News State Victoria News Victorian Premier slams ‘small ugly mob’ protest
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Victorian Premier slams ‘small ugly mob’ protest

pandemic protest dan andrews
A man draws a portrait of Victorian Premier Daniel Andrews at the pandemic protest on the steps of state parliament. Photo: AAP
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The “small, ugly mob” of protesters who spent another night occupying Victorian parliament’s steps will not stop the government’s proposed pandemic laws, Premier Daniel Andrews says.

Debate on the Public Health and Wellbeing Amendment (Pandemic Management) Bill began in the upper house on Tuesday afternoon and went well into the night.

The bill has become a lightning rod for anti-lockdown and anti-vaccination groups, with hundreds of protesters planning to camp out on the steps of parliament for the duration of the debate.

A video posted on social media shows the protesters gathered around a wooden gallows chanting “Freedom”, “Traitor”, “Kill Dan Andrews” and “Hang Dan Andrews” while attempting to place the head of an inflatable doll of the Premier through the noose.

There has also been shocking footage of other protesters calling for Mr Andrews to hang, threatening to storm the parliament and abusing journalists.

Melbourne protests
Footage from Saturday’s protests of a gallows, with a likeness of Daniel Andrews on it.

“I’ll not be deterred from the work I’m doing to keep every family safe,” Mr Andrews said on Wednesday.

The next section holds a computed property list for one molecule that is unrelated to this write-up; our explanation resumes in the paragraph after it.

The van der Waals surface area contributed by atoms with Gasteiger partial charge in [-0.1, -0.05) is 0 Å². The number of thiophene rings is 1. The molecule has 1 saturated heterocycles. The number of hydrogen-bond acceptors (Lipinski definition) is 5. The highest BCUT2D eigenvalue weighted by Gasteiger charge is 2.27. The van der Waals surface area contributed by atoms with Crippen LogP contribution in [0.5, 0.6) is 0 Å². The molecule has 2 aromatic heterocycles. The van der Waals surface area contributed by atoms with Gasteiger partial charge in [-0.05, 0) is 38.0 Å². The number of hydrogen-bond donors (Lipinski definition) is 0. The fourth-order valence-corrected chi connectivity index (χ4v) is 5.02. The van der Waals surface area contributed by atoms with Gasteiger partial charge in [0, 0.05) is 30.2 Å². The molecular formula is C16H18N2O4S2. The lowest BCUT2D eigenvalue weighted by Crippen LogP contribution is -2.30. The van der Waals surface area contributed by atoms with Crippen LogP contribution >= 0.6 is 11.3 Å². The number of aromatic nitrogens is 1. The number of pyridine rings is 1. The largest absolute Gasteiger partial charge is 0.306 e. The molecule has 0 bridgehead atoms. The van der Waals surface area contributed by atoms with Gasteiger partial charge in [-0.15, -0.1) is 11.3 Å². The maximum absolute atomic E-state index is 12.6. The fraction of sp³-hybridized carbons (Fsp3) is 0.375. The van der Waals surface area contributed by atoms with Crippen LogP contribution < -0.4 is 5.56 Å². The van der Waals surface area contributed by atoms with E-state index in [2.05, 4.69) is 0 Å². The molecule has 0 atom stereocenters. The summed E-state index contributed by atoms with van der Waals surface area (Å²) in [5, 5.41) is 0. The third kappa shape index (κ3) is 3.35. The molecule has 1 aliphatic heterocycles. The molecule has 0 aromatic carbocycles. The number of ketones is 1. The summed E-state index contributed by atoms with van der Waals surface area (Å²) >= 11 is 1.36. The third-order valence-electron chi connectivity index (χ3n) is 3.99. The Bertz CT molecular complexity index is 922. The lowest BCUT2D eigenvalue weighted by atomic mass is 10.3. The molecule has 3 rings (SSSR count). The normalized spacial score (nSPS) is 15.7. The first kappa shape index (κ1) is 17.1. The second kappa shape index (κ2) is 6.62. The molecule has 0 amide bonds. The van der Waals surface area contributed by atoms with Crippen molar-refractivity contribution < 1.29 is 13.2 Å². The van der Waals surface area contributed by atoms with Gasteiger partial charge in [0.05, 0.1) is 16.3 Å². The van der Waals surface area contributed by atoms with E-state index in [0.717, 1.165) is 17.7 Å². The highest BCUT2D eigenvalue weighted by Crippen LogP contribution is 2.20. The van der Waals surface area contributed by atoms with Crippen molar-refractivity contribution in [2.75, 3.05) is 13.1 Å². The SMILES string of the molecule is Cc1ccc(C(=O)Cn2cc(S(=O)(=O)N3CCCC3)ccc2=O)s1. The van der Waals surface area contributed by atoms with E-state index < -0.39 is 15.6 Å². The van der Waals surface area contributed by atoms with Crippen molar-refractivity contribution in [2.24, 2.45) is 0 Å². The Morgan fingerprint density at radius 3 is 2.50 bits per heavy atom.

“I wouldn’t want the appalling, the disgusting and the potentially criminal behaviour of a small number of people to detract away from the amazing job that so many Victorians have done.

“It is so unfair for a small, ugly mob to be taking attention away from the more than 90 per cent of Victorians who have had a first dose and will soon have had a second dose.”

The comments came as Mr Andrews’ wife, Catherine, also responded to the fallout from the ugly scenes on Monday night.

“We have received so many beautiful messages today, from all over,” Mrs Andrews wrote on Twitter on Tuesday.

“Thank you. We are reminded that the light shines in the darkness and the darkness will not overcome it.”

A Victoria Police spokesman said on Tuesday they were yet to receive a complaint about the incident. If the premier or another person made a complaint to police and felt it was a legitimate threat, police would investigate it in line with the Crimes Act, he said

Deputy Premier James Merlino said it was up to Victoria Police to decide if they should investigate, but demanded those on the other side of politics to stop encouraging the protests.

“What we’ve seen on the steps of parliament – threats of violence threats to kill – this is extremist behaviour,” he said on Wednesday.

“For those in the Liberal Party to … actively encourage this behaviour, I think it would be anathema to the people of Victoria.”

Barriers were being set up at the Victorian parliament early on Wednesday as the protesters continued their vigil. They have vowed to remain until the laws are dumped.

However, the bill is all but guaranteed to pass after the state government made amendments to secure the support of three crossbench MPs.

Debate on the package is on hold as the chamber deals with non-government business. It is expected to resume on Thursday.

The laws would give the premier and health minister the power to declare a pandemic and make public health orders.

-with AAP